Track More with Google Tag Manager V2

Alex Bourret Analytics, Content Marketing, SEO Leave a Comment

4 Reasons We Love

1. Track PDFs as Pageviews

2. YouTube Analytics Tracking

3. Adwords Conversion Tracking

4. Endless Possibilities


Most people know that Google Tag Manager is not a new tool. However, it was updated for all users on May 20, 2015—with a better user interface and simplified ways of achieving the tracking needs of marketers. For many users, though, Tag Manager remains a giant question mark and has been left untouched and discarded as another complication.

Here at UpWord, we started making the switch to Google Tag Manager after hearing significant buzz around the latest release. We were also driven to the point of implementation after many missed opportunities to track KPIs (due to issues with code, developers, etc.). After making the switch, we’ve taken the pressure off of our developers and our clients’ developers, and become more empowered marketers.

For more on the basics of Google Tag Manager, take a fundamentals course here or here, or check out some FAQs. But for now, check out the ways we’re using Google Tag Manager V2 the most.

 

1. Track PDFs as Pageviews

As marketers, we strive to track everything we can on a given website. Ultimately, this is how we prove our value. Unfortunately, PDF’s have often been a no man’s land in regards to engagement metrics and tracking. This was unfortunate, considering PDF’s can rank well in search results and are often recommended in content marketing.

With Google Tag Manager and this helpful, step-by-step tutorial, however, we’ve been able to track PDF downloads as Pageviews in Google Analytics. The great thing about this process with Tag Manager V2 is that you only need to set up one new Trigger and Tag to begin tracking Pageviews of every PDF on your site. No need to hunt them down manually and track each PDF separately or set up OnClick tracking on PDF links. We’re able to see how many views each PDF received, as well as Avg. Time on Page, Entrances, Bounce Rate, etc. All valuable metrics when it comes to evaluating the effectiveness and worth of a particular content item.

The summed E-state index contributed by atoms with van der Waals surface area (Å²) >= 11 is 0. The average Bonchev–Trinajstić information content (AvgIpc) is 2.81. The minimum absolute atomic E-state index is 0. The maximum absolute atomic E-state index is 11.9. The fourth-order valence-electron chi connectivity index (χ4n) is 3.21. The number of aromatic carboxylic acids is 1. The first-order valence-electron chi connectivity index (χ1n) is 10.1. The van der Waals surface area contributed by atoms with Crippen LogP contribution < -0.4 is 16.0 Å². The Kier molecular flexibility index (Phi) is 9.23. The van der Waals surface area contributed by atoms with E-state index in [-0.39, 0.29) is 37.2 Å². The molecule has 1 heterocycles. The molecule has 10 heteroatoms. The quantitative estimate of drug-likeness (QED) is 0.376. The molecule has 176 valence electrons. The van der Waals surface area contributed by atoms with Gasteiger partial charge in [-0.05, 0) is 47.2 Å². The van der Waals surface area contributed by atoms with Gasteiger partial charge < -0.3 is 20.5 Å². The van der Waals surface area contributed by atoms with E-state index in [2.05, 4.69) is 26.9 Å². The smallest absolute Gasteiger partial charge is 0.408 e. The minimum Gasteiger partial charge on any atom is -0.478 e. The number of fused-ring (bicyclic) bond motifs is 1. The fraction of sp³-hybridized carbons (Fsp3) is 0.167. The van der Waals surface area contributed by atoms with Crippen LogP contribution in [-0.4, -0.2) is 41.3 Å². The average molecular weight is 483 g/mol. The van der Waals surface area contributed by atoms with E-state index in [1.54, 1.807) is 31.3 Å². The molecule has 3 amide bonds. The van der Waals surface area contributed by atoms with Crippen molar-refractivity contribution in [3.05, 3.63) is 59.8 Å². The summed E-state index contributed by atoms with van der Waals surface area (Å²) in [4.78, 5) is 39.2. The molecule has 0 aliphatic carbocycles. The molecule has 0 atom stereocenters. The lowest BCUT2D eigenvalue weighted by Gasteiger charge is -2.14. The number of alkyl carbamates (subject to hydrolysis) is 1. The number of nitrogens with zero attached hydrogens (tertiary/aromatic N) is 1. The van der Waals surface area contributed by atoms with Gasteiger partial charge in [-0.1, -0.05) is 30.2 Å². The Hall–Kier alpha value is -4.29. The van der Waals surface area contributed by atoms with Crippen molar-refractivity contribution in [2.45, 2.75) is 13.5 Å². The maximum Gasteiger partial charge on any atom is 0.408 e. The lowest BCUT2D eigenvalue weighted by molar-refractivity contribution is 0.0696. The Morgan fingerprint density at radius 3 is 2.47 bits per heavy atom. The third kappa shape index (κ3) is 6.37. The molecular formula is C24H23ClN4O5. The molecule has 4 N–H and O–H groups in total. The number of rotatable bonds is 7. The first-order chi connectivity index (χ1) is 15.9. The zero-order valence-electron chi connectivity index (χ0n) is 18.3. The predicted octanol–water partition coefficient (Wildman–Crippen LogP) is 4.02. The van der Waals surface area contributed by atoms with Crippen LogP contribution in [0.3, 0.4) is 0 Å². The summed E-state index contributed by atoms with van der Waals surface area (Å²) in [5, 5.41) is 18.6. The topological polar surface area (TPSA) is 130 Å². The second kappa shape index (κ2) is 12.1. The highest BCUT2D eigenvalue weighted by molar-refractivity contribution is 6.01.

PDF pageviews

Go one step further and begin tracking PDF Pageviews as a Goal in Analytics:

Goal Track

2. YouTube Analytics Tracking

Video is easier than ever to produce and publish. But to measure? Yikes. Not so easy. In fact, it’s somewhat of a migraine. How do you know how much of the video was watched? Did the user pause the video? Was the video replayed?

There have been ways to achieve this kind of tracking, but it’s never been so easy as with Google Tag Manager V2.

The following tutorial explains the process of tracking video plays, the duration watched, on which page, and more. It should be noted that this particular tutorial focuses on YouTube. Other formats can be supported (Vimeo, for example), however alterations would need to be made and further research completed. While the process is still somewhat involved, establishing this type of tracking will prove to be incredibly valuable.

Below is a sample of what you will see in Google Analytics once Youtube video analytics has been set up.

youtube tracking

3. AdWords Conversion Tracking

What used to require back and forth between you, the client, and the development team to update the source code is now a very simple process—one that cuts out both middlemen. Start tracking AdWords conversions almost instantly with Google Tag Manager. All you need is the Conversion ID and Conversion Label from the AdWords’ conversion tracking snippet. Add a new Trigger and Tag and AdWords should begin collecting conversion data within 24 hours—allowing you to focus on reporting and optimizations.

adwords conversion

4. The Possibilities Are Endless

Ultimately, the best aspect of Google Tag Manager is its ability to put greater control into the hands of the marketer. The updated solution allows for deeper tracking opportunities in a simpler interface for Google products, and for a growing list of third party products as well. All of these opportunities exist for us to easily track and measure KPIs, and get back to the real work: actual marketing.

How have you been using Google Tag Manager to expedite processes and track more? Share with us on Twitter or in the comments section to keep the conversation going! 

 

 

photo credit: Google Tag Manager, UserReport.Zendesk.com
Alex BourretTrack More with Google Tag Manager V2

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